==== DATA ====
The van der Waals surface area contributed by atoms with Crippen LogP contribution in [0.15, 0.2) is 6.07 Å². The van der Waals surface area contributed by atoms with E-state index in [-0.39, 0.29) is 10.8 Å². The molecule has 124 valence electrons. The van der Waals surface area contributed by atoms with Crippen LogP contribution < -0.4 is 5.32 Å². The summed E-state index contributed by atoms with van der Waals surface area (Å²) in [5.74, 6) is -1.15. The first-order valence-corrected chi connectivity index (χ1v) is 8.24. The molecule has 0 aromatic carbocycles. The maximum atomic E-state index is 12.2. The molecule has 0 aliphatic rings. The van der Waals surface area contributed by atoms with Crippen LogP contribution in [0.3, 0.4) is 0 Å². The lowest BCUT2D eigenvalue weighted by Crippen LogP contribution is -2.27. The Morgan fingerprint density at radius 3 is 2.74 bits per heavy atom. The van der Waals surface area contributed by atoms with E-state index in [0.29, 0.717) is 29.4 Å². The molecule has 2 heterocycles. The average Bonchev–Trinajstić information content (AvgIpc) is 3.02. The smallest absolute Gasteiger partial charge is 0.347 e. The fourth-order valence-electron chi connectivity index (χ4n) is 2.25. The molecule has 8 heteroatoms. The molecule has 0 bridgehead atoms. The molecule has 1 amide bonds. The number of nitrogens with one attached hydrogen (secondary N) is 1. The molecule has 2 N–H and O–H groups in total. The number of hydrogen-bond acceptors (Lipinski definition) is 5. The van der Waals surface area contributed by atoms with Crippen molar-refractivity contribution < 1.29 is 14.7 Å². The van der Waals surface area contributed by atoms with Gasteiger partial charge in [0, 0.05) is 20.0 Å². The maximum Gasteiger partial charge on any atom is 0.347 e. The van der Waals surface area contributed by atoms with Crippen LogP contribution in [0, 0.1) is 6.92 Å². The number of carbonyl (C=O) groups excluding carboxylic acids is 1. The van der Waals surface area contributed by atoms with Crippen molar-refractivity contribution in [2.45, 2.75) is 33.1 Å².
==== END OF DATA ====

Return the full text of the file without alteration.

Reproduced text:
The van der Waals surface area contributed by atoms with Crippen LogP contribution in [0.15, 0.2) is 6.07 Å². The van der Waals surface area contributed by atoms with E-state index in [-0.39, 0.29) is 10.8 Å². The molecule has 124 valence electrons. The van der Waals surface area contributed by atoms with Crippen LogP contribution < -0.4 is 5.32 Å². The summed E-state index contributed by atoms with van der Waals surface area (Å²) in [5.74, 6) is -1.15. The first-order valence-corrected chi connectivity index (χ1v) is 8.24. The molecule has 0 aromatic carbocycles. The maximum atomic E-state index is 12.2. The molecule has 0 aliphatic rings. The van der Waals surface area contributed by atoms with Crippen LogP contribution in [0.3, 0.4) is 0 Å². The lowest BCUT2D eigenvalue weighted by Crippen LogP contribution is -2.27. The Morgan fingerprint density at radius 3 is 2.74 bits per heavy atom. The van der Waals surface area contributed by atoms with E-state index in [0.29, 0.717) is 29.4 Å². The molecule has 2 heterocycles. The average Bonchev–Trinajstić information content (AvgIpc) is 3.02. The smallest absolute Gasteiger partial charge is 0.347 e. The fourth-order valence-electron chi connectivity index (χ4n) is 2.25. The molecule has 8 heteroatoms. The molecule has 0 bridgehead atoms. The molecule has 1 amide bonds. The number of nitrogens with one attached hydrogen (secondary N) is 1. The molecule has 2 N–H and O–H groups in total. The number of hydrogen-bond acceptors (Lipinski definition) is 5. The van der Waals surface area contributed by atoms with Crippen molar-refractivity contribution < 1.29 is 14.7 Å². The van der Waals surface area contributed by atoms with Gasteiger partial charge in [0, 0.05) is 20.0 Å². The maximum Gasteiger partial charge on any atom is 0.347 e. The van der Waals surface area contributed by atoms with Crippen LogP contribution in [0, 0.1) is 6.92 Å². The number of carbonyl (C=O) groups excluding carboxylic acids is 1. The van der Waals surface area contributed by atoms with Crippen molar-refractivity contribution in [2.45, 2.75) is 33.1 Å².